Persona Non Grata

When Yair Lapid became Israel’s Minister of Foreign Affairs, there was an expectation, at least among his supporters on the left, that it would herald a new era within the ministry. During the Netanyahu years, it had been underappreciated, underfunded, shunted to the side; a Foreign Ministry in more than one sense of the word, being an almost foreign entity to the Prime Minister.

Netanyahu prided himself on his prowess in foreign affairs, but when it came to the ministry his diplomatic skills were notably absent. A well-funded, powerful Foreign Ministry, especially when it was heavily staffed with those of the leftist persuasion, did not fit in with his style of personal diplomacy. And his conspicuous coziness with such right-wing leaders as Brazilian President Jair Bolsonaro and Hungarian Prime Minister Viktor Orban sent Israel’s diplomats into conniptions.

Lapid, on the other hand, ought to have no problem with the worldview of the diplomatic corps; a visit to Brasilia or Budapest isn’t presently on his itinerary.

Yet he has shown no interest in establishing a working relationship with ministry personnel or exhibit real concern for the problems of the thousands of ordinary people who staff Israel’s 107 diplomatic missions around the world.

But if he thought that he could somehow ignore the seething anger of the ministry personnel at their mistreatment while he jets about, bumping elbows with his fellow luminaries in Washington, Paris, Geneva, Rabat and Abu Dhabi, the Foreign Ministry Workers Union has sent him a message, letting him know otherwise.

On Sunday morning (a workday in Israel), they hoisted a black flag up the ministry’s flagpole to clue Lapid in on how to color their mood, and to threaten a strike if their grievances aren’t addressed with alacrity. Dozens of employees stood outside the ministry building in Yerushalayim with signs bearing slogans such as “Don’t rely on us” and “You can’t pay for groceries with patriotism.”

The union members are not demanding a pay raise, although the one the government agreed to in 2017 has, they say, been effectively nullified by failure to cover official expenses.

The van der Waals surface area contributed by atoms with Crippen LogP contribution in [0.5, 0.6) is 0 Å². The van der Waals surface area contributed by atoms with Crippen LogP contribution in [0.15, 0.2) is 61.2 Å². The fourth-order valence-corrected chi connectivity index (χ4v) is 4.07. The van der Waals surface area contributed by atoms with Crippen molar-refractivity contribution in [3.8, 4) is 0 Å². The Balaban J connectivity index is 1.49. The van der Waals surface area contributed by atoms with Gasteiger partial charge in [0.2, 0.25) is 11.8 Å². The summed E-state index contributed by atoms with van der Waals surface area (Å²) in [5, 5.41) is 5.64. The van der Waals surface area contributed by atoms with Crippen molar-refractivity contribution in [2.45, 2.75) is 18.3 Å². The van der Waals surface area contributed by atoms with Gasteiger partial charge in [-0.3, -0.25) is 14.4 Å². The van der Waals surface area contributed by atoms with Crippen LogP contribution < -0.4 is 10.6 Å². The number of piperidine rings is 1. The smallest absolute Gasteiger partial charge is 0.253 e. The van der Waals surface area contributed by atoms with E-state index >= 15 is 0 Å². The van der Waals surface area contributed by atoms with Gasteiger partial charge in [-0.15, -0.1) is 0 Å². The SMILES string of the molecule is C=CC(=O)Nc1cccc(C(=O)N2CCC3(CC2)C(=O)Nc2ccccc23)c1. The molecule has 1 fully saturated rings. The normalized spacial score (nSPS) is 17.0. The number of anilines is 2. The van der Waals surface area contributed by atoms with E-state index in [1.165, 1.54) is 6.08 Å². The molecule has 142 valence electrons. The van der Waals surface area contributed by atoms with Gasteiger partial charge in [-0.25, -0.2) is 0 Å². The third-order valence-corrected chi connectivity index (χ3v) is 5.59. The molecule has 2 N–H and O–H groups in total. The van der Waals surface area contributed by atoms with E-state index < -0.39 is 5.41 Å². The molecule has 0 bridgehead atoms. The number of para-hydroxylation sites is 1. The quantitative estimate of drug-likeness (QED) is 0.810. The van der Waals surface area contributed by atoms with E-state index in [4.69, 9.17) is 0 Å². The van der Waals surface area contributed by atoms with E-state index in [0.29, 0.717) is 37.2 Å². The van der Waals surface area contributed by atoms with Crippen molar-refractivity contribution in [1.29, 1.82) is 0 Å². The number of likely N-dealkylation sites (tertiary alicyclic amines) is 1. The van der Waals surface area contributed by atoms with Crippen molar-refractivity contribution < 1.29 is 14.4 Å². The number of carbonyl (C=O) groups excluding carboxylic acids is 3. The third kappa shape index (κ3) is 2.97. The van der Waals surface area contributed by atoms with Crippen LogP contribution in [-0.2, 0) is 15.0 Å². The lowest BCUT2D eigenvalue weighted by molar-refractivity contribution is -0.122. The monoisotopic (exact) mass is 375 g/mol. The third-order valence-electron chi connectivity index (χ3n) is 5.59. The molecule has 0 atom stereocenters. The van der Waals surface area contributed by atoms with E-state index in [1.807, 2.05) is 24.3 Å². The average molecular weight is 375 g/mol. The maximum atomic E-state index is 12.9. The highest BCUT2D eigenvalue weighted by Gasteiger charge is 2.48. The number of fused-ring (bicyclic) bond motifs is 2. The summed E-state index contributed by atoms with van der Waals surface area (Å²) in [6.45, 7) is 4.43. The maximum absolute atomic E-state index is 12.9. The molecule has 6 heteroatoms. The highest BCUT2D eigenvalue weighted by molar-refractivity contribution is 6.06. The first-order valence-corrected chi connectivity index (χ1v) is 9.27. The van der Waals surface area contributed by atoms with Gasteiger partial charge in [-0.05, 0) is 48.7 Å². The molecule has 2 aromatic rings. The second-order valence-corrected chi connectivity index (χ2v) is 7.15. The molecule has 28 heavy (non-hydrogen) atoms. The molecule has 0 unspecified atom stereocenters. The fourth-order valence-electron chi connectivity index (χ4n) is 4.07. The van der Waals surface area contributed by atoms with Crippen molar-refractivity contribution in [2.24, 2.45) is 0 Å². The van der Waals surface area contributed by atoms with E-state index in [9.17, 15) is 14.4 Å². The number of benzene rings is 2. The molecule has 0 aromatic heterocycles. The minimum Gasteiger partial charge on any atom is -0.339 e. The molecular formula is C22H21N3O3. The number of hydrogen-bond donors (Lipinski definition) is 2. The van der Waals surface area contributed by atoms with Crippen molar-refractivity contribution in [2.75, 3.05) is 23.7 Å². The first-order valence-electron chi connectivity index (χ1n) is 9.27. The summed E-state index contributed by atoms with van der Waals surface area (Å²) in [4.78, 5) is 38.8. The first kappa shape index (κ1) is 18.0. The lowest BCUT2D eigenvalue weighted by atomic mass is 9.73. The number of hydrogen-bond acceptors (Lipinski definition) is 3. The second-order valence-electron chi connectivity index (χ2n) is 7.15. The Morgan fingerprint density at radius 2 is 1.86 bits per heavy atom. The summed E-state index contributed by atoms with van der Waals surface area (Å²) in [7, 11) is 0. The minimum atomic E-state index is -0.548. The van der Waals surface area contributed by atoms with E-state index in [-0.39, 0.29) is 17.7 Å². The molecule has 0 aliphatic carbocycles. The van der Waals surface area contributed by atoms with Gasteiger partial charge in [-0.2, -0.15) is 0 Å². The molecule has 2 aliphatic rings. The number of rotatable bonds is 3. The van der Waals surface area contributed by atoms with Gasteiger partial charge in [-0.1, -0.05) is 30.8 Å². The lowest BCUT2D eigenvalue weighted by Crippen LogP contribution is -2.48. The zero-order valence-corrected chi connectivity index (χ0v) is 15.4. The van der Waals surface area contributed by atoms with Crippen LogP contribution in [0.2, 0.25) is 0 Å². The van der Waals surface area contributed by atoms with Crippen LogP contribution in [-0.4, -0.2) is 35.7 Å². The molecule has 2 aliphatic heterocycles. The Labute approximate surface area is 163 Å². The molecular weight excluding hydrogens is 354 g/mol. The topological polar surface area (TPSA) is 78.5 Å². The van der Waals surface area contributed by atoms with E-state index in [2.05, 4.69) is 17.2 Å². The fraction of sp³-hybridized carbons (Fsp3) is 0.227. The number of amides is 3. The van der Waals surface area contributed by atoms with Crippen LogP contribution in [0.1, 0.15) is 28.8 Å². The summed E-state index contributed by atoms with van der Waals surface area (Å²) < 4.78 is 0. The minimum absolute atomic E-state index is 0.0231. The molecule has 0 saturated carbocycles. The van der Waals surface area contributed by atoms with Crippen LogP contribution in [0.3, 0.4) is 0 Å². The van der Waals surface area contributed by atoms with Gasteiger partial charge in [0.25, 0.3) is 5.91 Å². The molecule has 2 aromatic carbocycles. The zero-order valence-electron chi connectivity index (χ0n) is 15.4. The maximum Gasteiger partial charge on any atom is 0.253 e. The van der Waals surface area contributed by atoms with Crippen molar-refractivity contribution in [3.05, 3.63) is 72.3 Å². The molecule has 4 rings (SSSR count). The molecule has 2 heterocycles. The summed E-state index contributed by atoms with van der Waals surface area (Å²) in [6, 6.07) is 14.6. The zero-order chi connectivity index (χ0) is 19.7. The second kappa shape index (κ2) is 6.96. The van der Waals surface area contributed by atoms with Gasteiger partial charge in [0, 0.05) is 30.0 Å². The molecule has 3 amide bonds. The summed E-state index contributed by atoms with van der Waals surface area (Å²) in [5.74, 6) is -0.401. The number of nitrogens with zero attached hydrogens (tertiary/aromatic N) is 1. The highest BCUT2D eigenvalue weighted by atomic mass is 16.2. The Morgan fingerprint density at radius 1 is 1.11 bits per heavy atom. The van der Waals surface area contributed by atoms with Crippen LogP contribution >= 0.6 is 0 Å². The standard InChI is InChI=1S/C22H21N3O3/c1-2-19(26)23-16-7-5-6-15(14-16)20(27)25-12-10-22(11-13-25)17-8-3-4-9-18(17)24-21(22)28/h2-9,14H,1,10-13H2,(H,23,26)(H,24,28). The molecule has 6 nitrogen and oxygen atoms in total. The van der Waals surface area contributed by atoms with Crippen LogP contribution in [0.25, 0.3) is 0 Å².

But they do want compensation for the many overtime hours they put in, particularly during the pandemic, as they deal with myriad requests to enter Israel. Union members stopped working past regular hours as of last week to protest not being paid overtime. Then too there is an ongoing issue of long delays in scheduled promotions, among other issues.

If the consular person in New York or Miami that you’ve been waiting so long to speak with seems a tad grumpy, this could be a reason for it.

The consequences of a disgruntled foreign service are not trivial. The union claims that when Russian Foreign Minister Sergey Lavrov canceled his trip to Israel last month, officially for personal reasons, the real reason was because they refused to handle the visit. It’s happened before, as in the cancellation of Russian President Dmitry Medvedev’s planned visit to Israel in 2011.

In March 2014 and October 2019, embassies shut down in strike actions over the inexplicable tightfistedness of the Finance Ministry. In the latter case, diplomatic staff complained they did not have money for coffee or flights to their postings. A state comptroller’s report that year substantiated stories about rodents in the ambassador’s residence in Nigeria and that the envoy to Brazil slept on a mattress on the floor.

Yet, they are on the spot every time an Israeli is in trouble, whether it’s a missing hiker in the Andes or a traveler snatched up and thrown into jail on some flimsy pretext in Turkey or Russia. The families are contacted, rescue and legal efforts are mounted, special flights home are arranged. The senior officials, including the Foreign Minister, may make a phone call or two (Netanyahu personally escorted a detainee home from Moscow), but most of the work is done by obscure workers at the Foreign Ministry.

It’s unconscionable that the people who perform such vital services should not be properly compensated.

One thing Lapid can’t claim is that he didn’t know about the situation. Last July, he gave a speech lauding the diplomats, even going so far as to blame the rise in global antisemitism and anti-Israel activities on the neglect of the Foreign Ministry.

Needless to say, the ineffectiveness of the Israeli Foreign Ministry is not the reason for the hatred. The reason goes much deeper and is far more intractable. It goes back to a much older “labor dispute” over the division of material and spiritual labor in the world, and no increase in budget or esteem at the Foreign Ministry will resolve it.

In the meantime, unless he starts to make good on his promises, Yair Lapid will be, to borrow the terminology of diplomacy, persona non grata at his own ministry. If he isn’t already.

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